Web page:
The federal government has taken over ever larger swaths of American life, most recently health care. ObamaCare demonstrates that as state dictates expand, religious liberties recede.
The Supreme Court’s ruling in Burwell v. Hobby Lobby was extremely narrow but also extremely important. Religious liberty is the first freedom and must be protected from government.
The Founders chose not to create a church-based government. Previous experiments had turned out tragically for both human liberty and religious faith.
Religion’s relationship to politics has become more important as politics has swallowed more of American life. In 1789, the new national government was minuscule. Moreover, in America’s early days, there was a shared Biblical worldview, if not faith, and a common belief in the value of civil religion.
However, that world has disappeared. Today there is little government does not do, pushing ever more aspects of life into the public square. Equally important, Americans have increasingly divergent views of the transcendent. The First Amendment simultaneously guarantees individuals the right to practice and denies government the right to impose. There may be no more tortured area of federal jurisprudence.
But no doctrine appears to adequately take into account the steady expansion of government. I argue in my new column on Forbes online: “Since the state not just touches but controls far more of society, it threatens to marginalize religion by creating what Richard John Neuhaus called the ‘naked public square.’ A new approach is necessary to implement the Founders’ vision, protect the spiritual liberty of all, and encourage political peace.”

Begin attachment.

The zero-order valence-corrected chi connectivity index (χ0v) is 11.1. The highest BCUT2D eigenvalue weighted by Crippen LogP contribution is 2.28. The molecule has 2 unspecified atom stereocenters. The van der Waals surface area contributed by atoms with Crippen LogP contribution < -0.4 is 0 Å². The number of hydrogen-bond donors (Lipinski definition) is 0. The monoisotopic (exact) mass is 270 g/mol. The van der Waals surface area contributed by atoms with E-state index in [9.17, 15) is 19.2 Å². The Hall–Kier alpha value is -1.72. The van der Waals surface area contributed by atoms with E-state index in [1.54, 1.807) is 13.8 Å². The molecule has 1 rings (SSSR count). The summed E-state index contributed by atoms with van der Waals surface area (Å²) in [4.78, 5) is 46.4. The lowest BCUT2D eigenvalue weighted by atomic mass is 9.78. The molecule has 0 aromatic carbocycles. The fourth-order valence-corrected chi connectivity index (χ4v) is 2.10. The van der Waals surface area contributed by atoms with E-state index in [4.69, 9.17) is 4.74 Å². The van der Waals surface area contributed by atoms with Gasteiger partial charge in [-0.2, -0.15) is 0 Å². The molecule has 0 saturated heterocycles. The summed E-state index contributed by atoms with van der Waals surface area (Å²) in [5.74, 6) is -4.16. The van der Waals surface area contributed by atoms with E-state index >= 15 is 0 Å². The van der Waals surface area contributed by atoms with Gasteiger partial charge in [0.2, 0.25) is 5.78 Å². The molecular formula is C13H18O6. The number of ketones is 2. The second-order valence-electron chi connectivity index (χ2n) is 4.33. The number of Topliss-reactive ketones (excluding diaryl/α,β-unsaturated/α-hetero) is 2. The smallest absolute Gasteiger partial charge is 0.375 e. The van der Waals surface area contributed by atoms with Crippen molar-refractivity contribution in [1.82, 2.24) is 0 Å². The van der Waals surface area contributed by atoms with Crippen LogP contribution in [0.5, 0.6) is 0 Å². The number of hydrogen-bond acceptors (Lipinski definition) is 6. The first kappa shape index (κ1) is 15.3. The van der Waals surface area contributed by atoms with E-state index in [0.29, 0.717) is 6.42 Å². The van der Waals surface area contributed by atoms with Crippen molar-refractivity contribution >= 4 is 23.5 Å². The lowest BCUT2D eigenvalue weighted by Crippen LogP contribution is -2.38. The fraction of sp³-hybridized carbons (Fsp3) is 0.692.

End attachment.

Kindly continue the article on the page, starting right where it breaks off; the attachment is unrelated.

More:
The prohibition against government promotion of sectarian faith or particular churches should be absolute. Doing so would be the most unfair, divisive, and contrary to the principles of a free society.
There should be strong protection from even unintentional infringement of religious practice. In general, the government’s default position should be to respect liberty. A serious infringement should require a compelling interest as justification. Unfortunately, bitter confrontations have increased as government has expanded its role. As with the Washington’s contraceptives mandate.
Prudential balancing should determine cases in the expanded public square. In many instances government involvement—providing services, funding programs, and owning property—can be seen either as establishing religion or protecting free exercise.
As government moves beyond its core functions, it increasingly threatens Americans’ spiritual beliefs. Today states and especially the national government intrude in education, health care, charity, employment, social services, job training, and more. Government prohibitions become, in effect, bans on private expression.
Of course, allowing manifestations of faith after the state is involved also may challenge those of no faith or different faiths. Sufficient space is required for all people. Setting religious parameters for the public square requires careful balancing—and considering how much government is necessary.
Lawmakers should minimize state involvement to reduce the need for winner-take-all political decisions. For instance, government should reduce barriers to private schools and home schooling, which allow people to follow their faith without infringing the beliefs of others.
Where government is providing money, such as for social services, religious organizations should be able to participate like secular agencies. At the same time, decisions should be transferred from lawmakers to taxpayers. For instance, privatizing schools while providing financial support to poor families would reduce conflict over moral education. Allowing people to take larger tax deductions or credits for charity is better than sending taxpayer funds to social service agencies.
The Hobby Lobby decision was second best. The best way to prevent misuse of the state by clerics and misuse of religion by politicians is to keep government small. Until then, Americans will be forced to increasingly call upon the First Amendment and legislation like Religious Freedom Restoration Act, upon which Hobby Lobby as decided, to protect their religious liberty.